T.The two double bass players grinned as they landed big pedal notes on the bottom of the massive chords. One string player nodded his fortune to another before an exposed solo. These are not things you see in most orchestral performances, but the National Youth Orchestra of Great Britain is not most orchestras. This kind of unguarded joy in making music is common among members.
In this concert, the magic crackled in the second half. Richard Strauss’s Zarathustra Speaks Again – a rambling symphonic treatise on Nietzsche and the famous 2001 Space Odyssey – conducted by Alexander Bloch, has twice as many woodwinds and brass and 11 It was served in an extra large size on a double bass. But it wasn’t just the heart-rending climax, the orchestra was also greatly enjoyed. A blistering virtuoso passage sent in panache and a bucketload of post-Wagner schmaltz, all as gorgeous as they should be.
The rest of the concert was a strange beast. Introduced by members of the orchestra enthused by the power of music to change the lives of young people and the fact that “creativity is a vital skill.” Of course, they are right, but I wonder who wrote these policy-biased scripts and who they were targeting. Musicians are certainly not the unfortunate fellows who say they want to be involved in classical music and are offered free tickets to concerts.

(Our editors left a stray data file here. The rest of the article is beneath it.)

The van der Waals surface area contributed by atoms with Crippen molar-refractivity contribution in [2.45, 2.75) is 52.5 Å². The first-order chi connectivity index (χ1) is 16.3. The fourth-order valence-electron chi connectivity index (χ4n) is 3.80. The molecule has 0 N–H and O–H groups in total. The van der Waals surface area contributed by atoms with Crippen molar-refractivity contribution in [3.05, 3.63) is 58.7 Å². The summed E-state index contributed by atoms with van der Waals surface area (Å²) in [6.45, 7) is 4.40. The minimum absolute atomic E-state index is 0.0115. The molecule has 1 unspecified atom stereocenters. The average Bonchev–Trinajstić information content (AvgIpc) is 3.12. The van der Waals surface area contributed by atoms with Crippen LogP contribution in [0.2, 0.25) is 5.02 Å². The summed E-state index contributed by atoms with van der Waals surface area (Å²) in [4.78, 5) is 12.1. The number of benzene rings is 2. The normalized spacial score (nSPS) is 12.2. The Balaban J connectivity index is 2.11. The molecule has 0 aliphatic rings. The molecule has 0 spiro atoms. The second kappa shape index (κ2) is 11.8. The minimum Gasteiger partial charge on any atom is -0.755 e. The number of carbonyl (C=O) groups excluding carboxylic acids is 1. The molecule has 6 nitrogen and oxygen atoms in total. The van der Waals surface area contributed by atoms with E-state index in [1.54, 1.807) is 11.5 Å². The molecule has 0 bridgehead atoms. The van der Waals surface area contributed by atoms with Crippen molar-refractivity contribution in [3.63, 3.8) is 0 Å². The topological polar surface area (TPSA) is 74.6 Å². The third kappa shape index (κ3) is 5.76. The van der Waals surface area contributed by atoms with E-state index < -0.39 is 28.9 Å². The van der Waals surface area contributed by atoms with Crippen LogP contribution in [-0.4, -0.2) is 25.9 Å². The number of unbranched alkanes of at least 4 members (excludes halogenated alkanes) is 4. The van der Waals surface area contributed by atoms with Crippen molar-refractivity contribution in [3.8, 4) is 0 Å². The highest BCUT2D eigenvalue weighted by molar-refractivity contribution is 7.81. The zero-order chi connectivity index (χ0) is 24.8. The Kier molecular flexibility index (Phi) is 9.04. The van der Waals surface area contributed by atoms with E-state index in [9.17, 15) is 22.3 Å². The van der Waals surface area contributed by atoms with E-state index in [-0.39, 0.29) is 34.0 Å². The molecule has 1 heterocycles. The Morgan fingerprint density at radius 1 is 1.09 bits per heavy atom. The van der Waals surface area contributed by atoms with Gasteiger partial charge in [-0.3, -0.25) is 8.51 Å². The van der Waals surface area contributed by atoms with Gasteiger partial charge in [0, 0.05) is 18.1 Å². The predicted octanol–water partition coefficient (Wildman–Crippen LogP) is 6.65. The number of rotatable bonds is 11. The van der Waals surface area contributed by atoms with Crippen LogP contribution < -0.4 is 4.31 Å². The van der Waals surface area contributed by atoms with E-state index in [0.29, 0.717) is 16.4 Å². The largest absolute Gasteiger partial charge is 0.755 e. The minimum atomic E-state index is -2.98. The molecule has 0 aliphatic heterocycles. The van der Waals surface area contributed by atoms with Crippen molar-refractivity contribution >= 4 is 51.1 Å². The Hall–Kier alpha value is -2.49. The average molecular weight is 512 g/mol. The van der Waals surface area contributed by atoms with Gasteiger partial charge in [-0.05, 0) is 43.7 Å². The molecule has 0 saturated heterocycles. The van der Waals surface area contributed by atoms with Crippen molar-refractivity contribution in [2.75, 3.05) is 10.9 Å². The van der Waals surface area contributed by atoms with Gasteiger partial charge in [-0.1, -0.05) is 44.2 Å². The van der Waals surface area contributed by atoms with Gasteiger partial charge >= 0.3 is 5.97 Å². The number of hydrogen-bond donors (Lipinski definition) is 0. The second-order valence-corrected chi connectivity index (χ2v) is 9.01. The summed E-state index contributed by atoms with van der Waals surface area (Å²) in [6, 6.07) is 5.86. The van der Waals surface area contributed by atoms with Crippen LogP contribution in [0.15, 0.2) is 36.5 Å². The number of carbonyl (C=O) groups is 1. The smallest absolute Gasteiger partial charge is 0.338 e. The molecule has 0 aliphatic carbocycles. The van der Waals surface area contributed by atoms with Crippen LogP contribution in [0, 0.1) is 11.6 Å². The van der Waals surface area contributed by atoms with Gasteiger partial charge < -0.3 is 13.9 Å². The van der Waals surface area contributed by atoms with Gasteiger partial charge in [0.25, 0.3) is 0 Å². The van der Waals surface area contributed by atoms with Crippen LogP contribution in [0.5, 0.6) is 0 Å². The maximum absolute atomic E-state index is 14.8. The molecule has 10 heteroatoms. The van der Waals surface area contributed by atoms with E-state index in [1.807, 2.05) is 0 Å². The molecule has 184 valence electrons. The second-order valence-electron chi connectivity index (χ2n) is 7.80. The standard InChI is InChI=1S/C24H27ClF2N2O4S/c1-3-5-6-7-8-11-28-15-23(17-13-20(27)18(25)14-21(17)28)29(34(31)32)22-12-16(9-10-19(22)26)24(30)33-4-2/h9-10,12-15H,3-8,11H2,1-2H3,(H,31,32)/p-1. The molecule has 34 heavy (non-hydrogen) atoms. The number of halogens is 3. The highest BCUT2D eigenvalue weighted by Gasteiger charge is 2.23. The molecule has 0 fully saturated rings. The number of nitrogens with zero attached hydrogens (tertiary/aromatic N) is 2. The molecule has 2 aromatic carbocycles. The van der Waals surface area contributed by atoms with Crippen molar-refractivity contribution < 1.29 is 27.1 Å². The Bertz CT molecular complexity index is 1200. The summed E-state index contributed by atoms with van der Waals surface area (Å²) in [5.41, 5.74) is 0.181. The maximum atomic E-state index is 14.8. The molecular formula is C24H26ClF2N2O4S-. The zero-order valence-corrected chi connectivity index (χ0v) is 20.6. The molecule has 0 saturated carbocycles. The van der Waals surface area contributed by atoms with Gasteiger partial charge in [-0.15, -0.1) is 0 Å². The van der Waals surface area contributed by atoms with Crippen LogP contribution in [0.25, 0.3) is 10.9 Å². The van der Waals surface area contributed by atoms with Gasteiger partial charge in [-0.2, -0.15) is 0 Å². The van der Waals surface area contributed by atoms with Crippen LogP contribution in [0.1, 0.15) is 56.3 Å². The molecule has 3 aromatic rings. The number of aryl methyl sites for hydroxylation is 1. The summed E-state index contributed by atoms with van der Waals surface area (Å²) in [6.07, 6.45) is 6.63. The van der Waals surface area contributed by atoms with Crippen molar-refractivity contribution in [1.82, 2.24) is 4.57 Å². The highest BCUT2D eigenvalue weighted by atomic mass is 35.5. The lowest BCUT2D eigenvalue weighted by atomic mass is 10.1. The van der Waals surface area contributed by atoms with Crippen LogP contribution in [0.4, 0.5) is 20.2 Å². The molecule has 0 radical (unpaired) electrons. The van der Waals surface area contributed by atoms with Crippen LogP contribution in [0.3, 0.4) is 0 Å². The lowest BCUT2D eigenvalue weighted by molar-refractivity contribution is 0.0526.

I heard some of this sophisticated rigidity. Anna Clyne’s score for her 2016 ballet Rift was impressively smooth, but not the urgent, heartfelt rendition I associate with her NYOGB. The Waltz on the Blue Danube, on the other hand, was a strangely painless encore for an orchestra that usually programs so boldly. Also, in Britten’s “Four Sea Interludes”, there was a moment when the tension before the concert started came to the fore. But even if its Dawn opening lacks the delicate subtlety that makes it evocative, it’s hard to believe that Sunrise sounds in this elemental driven by two tubas, two contrabassoons and eight trombones. Rarely. The closing storm, too, was full of instinctive thrills – nauseating trombone sounds, nightmarish timpani blasts, brutally stolen woodwinds – of these musicians’ tremendous communication. Talent overwhelmed all others.